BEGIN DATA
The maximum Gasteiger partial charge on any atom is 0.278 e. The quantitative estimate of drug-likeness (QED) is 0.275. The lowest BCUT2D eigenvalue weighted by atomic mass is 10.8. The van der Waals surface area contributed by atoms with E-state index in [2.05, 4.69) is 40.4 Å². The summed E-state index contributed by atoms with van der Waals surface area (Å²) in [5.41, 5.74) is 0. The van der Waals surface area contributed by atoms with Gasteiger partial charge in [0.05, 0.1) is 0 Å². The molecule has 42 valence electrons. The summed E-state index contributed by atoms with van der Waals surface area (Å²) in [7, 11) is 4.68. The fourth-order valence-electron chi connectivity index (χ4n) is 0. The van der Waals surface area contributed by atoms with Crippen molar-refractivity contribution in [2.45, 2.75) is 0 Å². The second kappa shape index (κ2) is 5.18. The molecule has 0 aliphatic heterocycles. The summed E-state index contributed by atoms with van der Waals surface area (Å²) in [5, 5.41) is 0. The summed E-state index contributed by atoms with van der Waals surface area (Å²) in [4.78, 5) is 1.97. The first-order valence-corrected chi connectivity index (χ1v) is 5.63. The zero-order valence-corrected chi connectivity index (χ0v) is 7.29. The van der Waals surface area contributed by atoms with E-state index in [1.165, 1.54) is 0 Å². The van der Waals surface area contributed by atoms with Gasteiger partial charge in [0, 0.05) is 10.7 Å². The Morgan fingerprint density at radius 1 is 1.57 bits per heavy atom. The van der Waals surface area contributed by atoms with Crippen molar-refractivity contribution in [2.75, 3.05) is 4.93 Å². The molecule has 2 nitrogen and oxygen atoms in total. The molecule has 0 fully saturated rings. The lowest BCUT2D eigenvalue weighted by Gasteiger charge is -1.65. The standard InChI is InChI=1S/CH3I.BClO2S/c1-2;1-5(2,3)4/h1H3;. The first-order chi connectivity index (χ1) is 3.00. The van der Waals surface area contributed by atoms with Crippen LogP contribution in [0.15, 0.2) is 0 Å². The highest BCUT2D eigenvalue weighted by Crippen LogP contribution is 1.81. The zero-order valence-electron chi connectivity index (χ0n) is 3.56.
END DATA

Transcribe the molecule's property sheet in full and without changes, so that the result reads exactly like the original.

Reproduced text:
The maximum Gasteiger partial charge on any atom is 0.278 e. The quantitative estimate of drug-likeness (QED) is 0.275. The lowest BCUT2D eigenvalue weighted by atomic mass is 10.8. The van der Waals surface area contributed by atoms with E-state index in [2.05, 4.69) is 40.4 Å². The summed E-state index contributed by atoms with van der Waals surface area (Å²) in [5.41, 5.74) is 0. The van der Waals surface area contributed by atoms with Gasteiger partial charge in [0.05, 0.1) is 0 Å². The molecule has 42 valence electrons. The summed E-state index contributed by atoms with van der Waals surface area (Å²) in [7, 11) is 4.68. The fourth-order valence-electron chi connectivity index (χ4n) is 0. The van der Waals surface area contributed by atoms with Crippen molar-refractivity contribution in [2.45, 2.75) is 0 Å². The second kappa shape index (κ2) is 5.18. The molecule has 0 aliphatic heterocycles. The summed E-state index contributed by atoms with van der Waals surface area (Å²) in [5, 5.41) is 0. The summed E-state index contributed by atoms with van der Waals surface area (Å²) in [4.78, 5) is 1.97. The first-order valence-corrected chi connectivity index (χ1v) is 5.63. The zero-order valence-corrected chi connectivity index (χ0v) is 7.29. The van der Waals surface area contributed by atoms with E-state index in [1.165, 1.54) is 0 Å². The van der Waals surface area contributed by atoms with Gasteiger partial charge in [0, 0.05) is 10.7 Å². The Morgan fingerprint density at radius 1 is 1.57 bits per heavy atom. The van der Waals surface area contributed by atoms with Crippen molar-refractivity contribution in [2.75, 3.05) is 4.93 Å². The molecule has 2 nitrogen and oxygen atoms in total. The molecule has 0 fully saturated rings. The lowest BCUT2D eigenvalue weighted by Gasteiger charge is -1.65. The standard InChI is InChI=1S/CH3I.BClO2S/c1-2;1-5(2,3)4/h1H3;. The first-order chi connectivity index (χ1) is 3.00. The van der Waals surface area contributed by atoms with Crippen LogP contribution in [0.15, 0.2) is 0 Å². The highest BCUT2D eigenvalue weighted by Crippen LogP contribution is 1.81. The zero-order valence-electron chi connectivity index (χ0n) is 3.56.